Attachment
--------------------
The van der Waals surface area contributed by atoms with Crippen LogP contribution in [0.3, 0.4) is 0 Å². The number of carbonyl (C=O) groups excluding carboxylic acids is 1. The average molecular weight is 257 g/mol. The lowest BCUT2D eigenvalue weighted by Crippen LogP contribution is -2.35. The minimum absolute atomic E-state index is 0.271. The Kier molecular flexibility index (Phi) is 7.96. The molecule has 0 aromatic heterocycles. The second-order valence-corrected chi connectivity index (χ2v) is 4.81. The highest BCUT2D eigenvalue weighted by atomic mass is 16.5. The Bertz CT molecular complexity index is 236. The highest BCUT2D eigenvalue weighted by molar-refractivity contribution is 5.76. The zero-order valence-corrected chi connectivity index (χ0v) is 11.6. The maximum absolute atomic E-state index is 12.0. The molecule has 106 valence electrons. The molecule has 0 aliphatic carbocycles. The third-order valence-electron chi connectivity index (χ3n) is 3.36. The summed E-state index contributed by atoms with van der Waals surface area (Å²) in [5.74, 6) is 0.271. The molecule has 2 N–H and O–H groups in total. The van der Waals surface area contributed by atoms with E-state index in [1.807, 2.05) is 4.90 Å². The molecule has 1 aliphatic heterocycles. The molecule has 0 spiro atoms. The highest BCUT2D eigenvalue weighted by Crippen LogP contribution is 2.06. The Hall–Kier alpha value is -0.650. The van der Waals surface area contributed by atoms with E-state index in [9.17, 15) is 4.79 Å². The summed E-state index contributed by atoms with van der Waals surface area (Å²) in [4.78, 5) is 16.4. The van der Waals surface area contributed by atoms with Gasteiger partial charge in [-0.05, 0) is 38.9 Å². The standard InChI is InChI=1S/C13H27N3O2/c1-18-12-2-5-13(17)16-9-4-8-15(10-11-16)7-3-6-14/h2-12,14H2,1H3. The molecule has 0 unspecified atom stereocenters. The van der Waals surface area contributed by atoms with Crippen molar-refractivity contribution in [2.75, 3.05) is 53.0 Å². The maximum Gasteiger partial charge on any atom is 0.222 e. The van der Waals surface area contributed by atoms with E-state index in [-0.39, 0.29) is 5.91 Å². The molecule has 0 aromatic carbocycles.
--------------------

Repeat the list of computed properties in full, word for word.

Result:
The van der Waals surface area contributed by atoms with Crippen LogP contribution in [0.3, 0.4) is 0 Å². The number of carbonyl (C=O) groups excluding carboxylic acids is 1. The average molecular weight is 257 g/mol. The lowest BCUT2D eigenvalue weighted by Crippen LogP contribution is -2.35. The minimum absolute atomic E-state index is 0.271. The Kier molecular flexibility index (Phi) is 7.96. The molecule has 0 aromatic heterocycles. The second-order valence-corrected chi connectivity index (χ2v) is 4.81. The highest BCUT2D eigenvalue weighted by atomic mass is 16.5. The Bertz CT molecular complexity index is 236. The highest BCUT2D eigenvalue weighted by molar-refractivity contribution is 5.76. The zero-order valence-corrected chi connectivity index (χ0v) is 11.6. The maximum absolute atomic E-state index is 12.0. The molecule has 106 valence electrons. The molecule has 0 aliphatic carbocycles. The third-order valence-electron chi connectivity index (χ3n) is 3.36. The summed E-state index contributed by atoms with van der Waals surface area (Å²) in [5.74, 6) is 0.271. The molecule has 2 N–H and O–H groups in total. The van der Waals surface area contributed by atoms with E-state index in [1.807, 2.05) is 4.90 Å². The molecule has 1 aliphatic heterocycles. The molecule has 0 spiro atoms. The highest BCUT2D eigenvalue weighted by Crippen LogP contribution is 2.06. The Hall–Kier alpha value is -0.650. The van der Waals surface area contributed by atoms with E-state index in [9.17, 15) is 4.79 Å². The summed E-state index contributed by atoms with van der Waals surface area (Å²) in [4.78, 5) is 16.4. The van der Waals surface area contributed by atoms with Gasteiger partial charge in [-0.05, 0) is 38.9 Å². The standard InChI is InChI=1S/C13H27N3O2/c1-18-12-2-5-13(17)16-9-4-8-15(10-11-16)7-3-6-14/h2-12,14H2,1H3. The molecule has 0 unspecified atom stereocenters. The van der Waals surface area contributed by atoms with Crippen molar-refractivity contribution in [2.75, 3.05) is 53.0 Å². The maximum Gasteiger partial charge on any atom is 0.222 e. The van der Waals surface area contributed by atoms with E-state index in [-0.39, 0.29) is 5.91 Å². The molecule has 0 aromatic carbocycles.